M.B. Sieve is one of ISA’s Top 25 Screenwriters to Watch in 2020. He has garnered over sixty film writing awards including Grand Prize for Best Screenplay at the Nevada International Film Festival and the Beverly Hills Screenplay Competition, top honors at the California Film Awards (three years in a row), Los Angeles Movie Awards and the Beverly Hills Film Festival, and Los Angeles Independent Film Festival.
What was the script that won you a spot on the ISA Top 25 Writers To Watch and what is it about?
Prayer is a faith-based, family-friendly, Christmas script about a dog. Checks a lot of boxes. Gets some good attention as a result. It’s well-paced and super soaks it at the end with some solid, emotional scenes.
What inspired your story and why do you think it resonated with the judges?
I didn’t really have a specific inspiration for Prayer like I do for other scripts such as my current project which is based on a wildly obnoxious personal relationship. Prayer was simply an exercise in stream of consciousness. I sat down one evening with a bottle of wine and just started creating a world. Within the hour, the root of the story was on the page and ready for some finessing.
The story tends to resonate with readers because it’s easily paced and the scenes move quickly from hopeful to heart-rending to hopeful again. My prose is generally light, but I know how to craft dramatic scenes well and how to punch in some solid dialogue. I guess that’s sort of a specialty.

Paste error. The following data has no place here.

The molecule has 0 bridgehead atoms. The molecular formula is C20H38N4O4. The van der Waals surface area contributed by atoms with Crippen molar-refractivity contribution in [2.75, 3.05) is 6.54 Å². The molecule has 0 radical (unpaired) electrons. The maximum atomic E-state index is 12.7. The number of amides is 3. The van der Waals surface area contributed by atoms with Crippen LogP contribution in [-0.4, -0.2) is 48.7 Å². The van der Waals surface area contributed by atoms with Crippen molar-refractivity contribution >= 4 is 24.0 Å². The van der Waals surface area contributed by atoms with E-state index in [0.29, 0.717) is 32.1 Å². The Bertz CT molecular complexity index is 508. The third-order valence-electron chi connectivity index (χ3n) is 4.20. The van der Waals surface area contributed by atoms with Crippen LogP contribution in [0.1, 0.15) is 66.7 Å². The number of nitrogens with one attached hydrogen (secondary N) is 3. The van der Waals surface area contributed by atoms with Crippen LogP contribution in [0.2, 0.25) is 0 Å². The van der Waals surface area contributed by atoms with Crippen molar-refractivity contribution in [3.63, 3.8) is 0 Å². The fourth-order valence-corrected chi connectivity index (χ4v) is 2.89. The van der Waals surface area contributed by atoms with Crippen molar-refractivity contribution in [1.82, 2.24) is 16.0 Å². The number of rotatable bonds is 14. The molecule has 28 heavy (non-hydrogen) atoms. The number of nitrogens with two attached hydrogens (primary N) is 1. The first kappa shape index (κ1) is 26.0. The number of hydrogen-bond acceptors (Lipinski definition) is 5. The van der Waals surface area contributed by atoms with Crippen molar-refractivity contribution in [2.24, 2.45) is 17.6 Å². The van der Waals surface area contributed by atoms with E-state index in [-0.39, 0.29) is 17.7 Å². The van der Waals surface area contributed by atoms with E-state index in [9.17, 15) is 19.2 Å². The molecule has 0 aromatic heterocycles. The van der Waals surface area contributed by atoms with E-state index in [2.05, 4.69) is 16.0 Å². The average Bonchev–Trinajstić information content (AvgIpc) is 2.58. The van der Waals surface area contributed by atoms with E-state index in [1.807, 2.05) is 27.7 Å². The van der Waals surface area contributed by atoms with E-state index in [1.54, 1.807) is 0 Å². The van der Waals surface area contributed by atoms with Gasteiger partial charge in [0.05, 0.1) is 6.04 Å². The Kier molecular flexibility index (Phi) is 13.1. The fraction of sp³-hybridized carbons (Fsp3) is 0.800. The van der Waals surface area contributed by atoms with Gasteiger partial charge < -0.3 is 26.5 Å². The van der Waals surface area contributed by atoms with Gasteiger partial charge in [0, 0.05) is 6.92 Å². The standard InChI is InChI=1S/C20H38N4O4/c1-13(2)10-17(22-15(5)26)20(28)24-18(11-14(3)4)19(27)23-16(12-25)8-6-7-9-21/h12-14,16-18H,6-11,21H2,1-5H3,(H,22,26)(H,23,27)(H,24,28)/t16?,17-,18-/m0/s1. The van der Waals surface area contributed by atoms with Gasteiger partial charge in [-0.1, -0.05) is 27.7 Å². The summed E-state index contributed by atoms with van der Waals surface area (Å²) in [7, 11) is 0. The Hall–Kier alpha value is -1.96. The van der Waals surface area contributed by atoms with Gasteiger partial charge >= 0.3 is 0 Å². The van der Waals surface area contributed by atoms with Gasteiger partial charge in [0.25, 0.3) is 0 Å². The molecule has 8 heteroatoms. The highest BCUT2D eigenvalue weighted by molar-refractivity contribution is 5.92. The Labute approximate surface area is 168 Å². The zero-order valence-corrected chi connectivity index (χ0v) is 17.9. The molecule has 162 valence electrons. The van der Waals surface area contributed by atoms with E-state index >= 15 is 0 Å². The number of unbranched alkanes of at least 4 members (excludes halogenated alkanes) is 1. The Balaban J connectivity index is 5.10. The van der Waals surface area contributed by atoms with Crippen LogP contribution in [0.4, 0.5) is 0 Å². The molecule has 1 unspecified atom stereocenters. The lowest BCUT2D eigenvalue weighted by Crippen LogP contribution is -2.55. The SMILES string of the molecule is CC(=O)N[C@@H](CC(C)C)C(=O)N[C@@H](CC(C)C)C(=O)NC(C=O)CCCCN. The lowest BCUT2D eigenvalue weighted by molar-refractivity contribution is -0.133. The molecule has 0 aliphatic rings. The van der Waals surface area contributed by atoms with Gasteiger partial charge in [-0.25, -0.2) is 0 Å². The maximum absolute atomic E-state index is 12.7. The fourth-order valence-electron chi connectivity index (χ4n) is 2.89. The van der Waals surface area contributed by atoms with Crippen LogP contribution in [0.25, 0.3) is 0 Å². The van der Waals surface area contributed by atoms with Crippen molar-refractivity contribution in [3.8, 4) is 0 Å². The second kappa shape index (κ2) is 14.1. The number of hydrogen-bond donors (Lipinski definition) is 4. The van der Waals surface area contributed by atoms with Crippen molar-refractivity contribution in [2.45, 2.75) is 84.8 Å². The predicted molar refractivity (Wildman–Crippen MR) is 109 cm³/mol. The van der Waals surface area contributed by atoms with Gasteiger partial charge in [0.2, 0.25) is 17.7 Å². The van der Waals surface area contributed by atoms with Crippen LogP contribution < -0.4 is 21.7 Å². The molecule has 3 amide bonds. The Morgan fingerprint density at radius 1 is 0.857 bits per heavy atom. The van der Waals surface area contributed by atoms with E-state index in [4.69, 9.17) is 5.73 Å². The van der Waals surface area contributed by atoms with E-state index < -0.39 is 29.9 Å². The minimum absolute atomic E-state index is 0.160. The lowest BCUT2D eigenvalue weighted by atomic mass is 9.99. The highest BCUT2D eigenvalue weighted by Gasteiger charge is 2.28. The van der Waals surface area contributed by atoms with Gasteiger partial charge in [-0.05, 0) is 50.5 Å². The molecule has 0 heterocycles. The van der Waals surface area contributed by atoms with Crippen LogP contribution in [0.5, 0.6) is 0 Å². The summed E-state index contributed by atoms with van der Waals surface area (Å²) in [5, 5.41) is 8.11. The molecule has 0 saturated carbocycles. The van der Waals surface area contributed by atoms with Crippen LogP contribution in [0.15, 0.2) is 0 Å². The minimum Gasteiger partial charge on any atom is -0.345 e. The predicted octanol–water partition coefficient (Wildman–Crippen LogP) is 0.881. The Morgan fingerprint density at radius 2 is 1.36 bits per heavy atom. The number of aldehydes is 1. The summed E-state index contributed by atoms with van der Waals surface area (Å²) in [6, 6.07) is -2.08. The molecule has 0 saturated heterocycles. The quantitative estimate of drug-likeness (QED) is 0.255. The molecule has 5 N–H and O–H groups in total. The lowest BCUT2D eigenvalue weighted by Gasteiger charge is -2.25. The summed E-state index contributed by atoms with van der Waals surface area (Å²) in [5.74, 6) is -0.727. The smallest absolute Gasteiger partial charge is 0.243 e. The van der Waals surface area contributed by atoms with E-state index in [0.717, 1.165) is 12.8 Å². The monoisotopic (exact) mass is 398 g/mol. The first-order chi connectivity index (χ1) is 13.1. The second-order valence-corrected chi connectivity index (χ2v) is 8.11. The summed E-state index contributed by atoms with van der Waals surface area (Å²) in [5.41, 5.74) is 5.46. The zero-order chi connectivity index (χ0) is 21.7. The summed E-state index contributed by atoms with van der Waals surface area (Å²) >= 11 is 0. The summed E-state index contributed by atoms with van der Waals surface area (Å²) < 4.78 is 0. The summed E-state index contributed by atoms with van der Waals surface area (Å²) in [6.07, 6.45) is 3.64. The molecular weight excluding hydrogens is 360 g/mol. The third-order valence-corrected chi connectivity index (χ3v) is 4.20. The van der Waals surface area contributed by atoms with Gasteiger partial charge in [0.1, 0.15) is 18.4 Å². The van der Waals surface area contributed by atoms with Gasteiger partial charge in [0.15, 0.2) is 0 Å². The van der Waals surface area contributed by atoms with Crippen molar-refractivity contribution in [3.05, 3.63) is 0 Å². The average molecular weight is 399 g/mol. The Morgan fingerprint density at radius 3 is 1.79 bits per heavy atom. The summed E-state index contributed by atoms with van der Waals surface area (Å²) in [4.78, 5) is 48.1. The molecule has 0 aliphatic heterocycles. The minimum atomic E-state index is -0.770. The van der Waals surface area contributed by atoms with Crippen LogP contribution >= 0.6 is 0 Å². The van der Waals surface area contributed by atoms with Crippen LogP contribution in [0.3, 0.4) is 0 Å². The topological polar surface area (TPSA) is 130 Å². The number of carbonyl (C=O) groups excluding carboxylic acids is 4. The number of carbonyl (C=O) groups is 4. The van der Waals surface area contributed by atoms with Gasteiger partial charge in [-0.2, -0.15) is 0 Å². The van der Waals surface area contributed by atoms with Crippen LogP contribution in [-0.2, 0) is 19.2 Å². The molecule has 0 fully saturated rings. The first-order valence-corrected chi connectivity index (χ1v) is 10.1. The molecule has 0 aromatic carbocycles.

Impact a reader with the fewest words possible. Don’t oversell. Don’t overexplain. Just let the humanity and the imagery sell it all for you.
What are you exploring thematically in your screenplay?
Faith is the most human thing because it is so personally tailored. We all have our doubts, but doubt is the absolute root of faith. So, I feel as though this is something that is universally relatable. We all have to just turn it over to God at some point, no matter who your God is.
As well, this story is about redemption and prayer. I firmly believe that the power of prayer can become the most important gift in one’s life, especially in times of need. Even an atheist will pray. Perhaps the atheist is unsure of who he or she is praying to, but I firmly believe that prayer is a form of healing and, eventually, self-prophecy. If you believe it, it can, and often does happen.
What aspects of your life experience found their way into the story?
I have struggled with my own faith. I have wondered how and/or why God can make and take things and people on what seems like a whim. William Faulkner once famously said, “Love…is a bond purchased without design and which matures willy-nilly and is recalled without warning to be replaced by whatever the issues the gods happen to be floating at the time”. It reads as a little dark but it’s the ‘willy-nilly’ that got my attention.
So, that is what has been a big part of my life. I have always focused on a bigger picture but it’s the willy-nilly that always sidetracked me. In Prayer, I wanted to create characters with focus, characters of faith who were desperately caught in the willy-nilly and begging for some way through it all.
How did you approach the writing process?